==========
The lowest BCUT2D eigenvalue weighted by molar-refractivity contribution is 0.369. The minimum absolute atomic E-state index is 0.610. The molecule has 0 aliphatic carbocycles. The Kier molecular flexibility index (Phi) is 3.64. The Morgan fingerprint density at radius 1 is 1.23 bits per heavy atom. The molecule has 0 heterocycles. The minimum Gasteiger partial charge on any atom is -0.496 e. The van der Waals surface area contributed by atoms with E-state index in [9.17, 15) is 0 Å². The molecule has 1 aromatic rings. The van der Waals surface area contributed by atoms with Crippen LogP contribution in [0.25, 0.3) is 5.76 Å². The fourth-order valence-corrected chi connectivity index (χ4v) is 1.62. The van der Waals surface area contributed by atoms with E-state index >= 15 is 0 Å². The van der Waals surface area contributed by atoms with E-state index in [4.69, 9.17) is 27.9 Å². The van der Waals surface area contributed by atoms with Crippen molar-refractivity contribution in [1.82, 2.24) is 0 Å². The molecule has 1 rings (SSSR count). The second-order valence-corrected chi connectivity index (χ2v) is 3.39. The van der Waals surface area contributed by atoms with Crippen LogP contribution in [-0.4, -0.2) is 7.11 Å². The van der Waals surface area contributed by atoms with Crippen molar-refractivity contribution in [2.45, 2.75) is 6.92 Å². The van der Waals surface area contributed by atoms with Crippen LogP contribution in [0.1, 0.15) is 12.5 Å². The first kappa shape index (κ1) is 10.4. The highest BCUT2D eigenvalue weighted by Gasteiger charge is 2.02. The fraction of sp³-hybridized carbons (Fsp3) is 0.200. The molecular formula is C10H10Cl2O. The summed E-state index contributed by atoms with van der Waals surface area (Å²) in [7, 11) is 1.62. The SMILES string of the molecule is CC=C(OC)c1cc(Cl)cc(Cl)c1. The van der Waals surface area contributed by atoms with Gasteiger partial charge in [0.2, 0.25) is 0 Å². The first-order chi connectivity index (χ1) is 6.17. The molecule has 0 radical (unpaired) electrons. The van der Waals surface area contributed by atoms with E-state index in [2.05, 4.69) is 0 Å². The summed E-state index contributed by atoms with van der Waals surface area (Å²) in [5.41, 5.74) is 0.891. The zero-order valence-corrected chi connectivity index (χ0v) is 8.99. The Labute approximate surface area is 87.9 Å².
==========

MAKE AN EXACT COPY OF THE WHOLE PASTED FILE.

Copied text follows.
The lowest BCUT2D eigenvalue weighted by molar-refractivity contribution is 0.369. The minimum absolute atomic E-state index is 0.610. The molecule has 0 aliphatic carbocycles. The Kier molecular flexibility index (Phi) is 3.64. The Morgan fingerprint density at radius 1 is 1.23 bits per heavy atom. The molecule has 0 heterocycles. The minimum Gasteiger partial charge on any atom is -0.496 e. The van der Waals surface area contributed by atoms with E-state index in [9.17, 15) is 0 Å². The molecule has 1 aromatic rings. The van der Waals surface area contributed by atoms with Crippen LogP contribution in [0.25, 0.3) is 5.76 Å². The fourth-order valence-corrected chi connectivity index (χ4v) is 1.62. The van der Waals surface area contributed by atoms with E-state index >= 15 is 0 Å². The van der Waals surface area contributed by atoms with E-state index in [4.69, 9.17) is 27.9 Å². The van der Waals surface area contributed by atoms with Crippen molar-refractivity contribution in [1.82, 2.24) is 0 Å². The molecule has 1 rings (SSSR count). The second-order valence-corrected chi connectivity index (χ2v) is 3.39. The van der Waals surface area contributed by atoms with Crippen LogP contribution in [-0.4, -0.2) is 7.11 Å². The van der Waals surface area contributed by atoms with Crippen molar-refractivity contribution in [2.45, 2.75) is 6.92 Å². The van der Waals surface area contributed by atoms with Crippen LogP contribution in [0.1, 0.15) is 12.5 Å². The first kappa shape index (κ1) is 10.4. The highest BCUT2D eigenvalue weighted by Gasteiger charge is 2.02. The fraction of sp³-hybridized carbons (Fsp3) is 0.200. The molecular formula is C10H10Cl2O. The summed E-state index contributed by atoms with van der Waals surface area (Å²) in [7, 11) is 1.62. The SMILES string of the molecule is CC=C(OC)c1cc(Cl)cc(Cl)c1. The van der Waals surface area contributed by atoms with Gasteiger partial charge in [0.2, 0.25) is 0 Å². The first-order chi connectivity index (χ1) is 6.17. The molecule has 0 radical (unpaired) electrons. The van der Waals surface area contributed by atoms with E-state index in [2.05, 4.69) is 0 Å². The summed E-state index contributed by atoms with van der Waals surface area (Å²) in [5.41, 5.74) is 0.891. The zero-order valence-corrected chi connectivity index (χ0v) is 8.99. The Labute approximate surface area is 87.9 Å².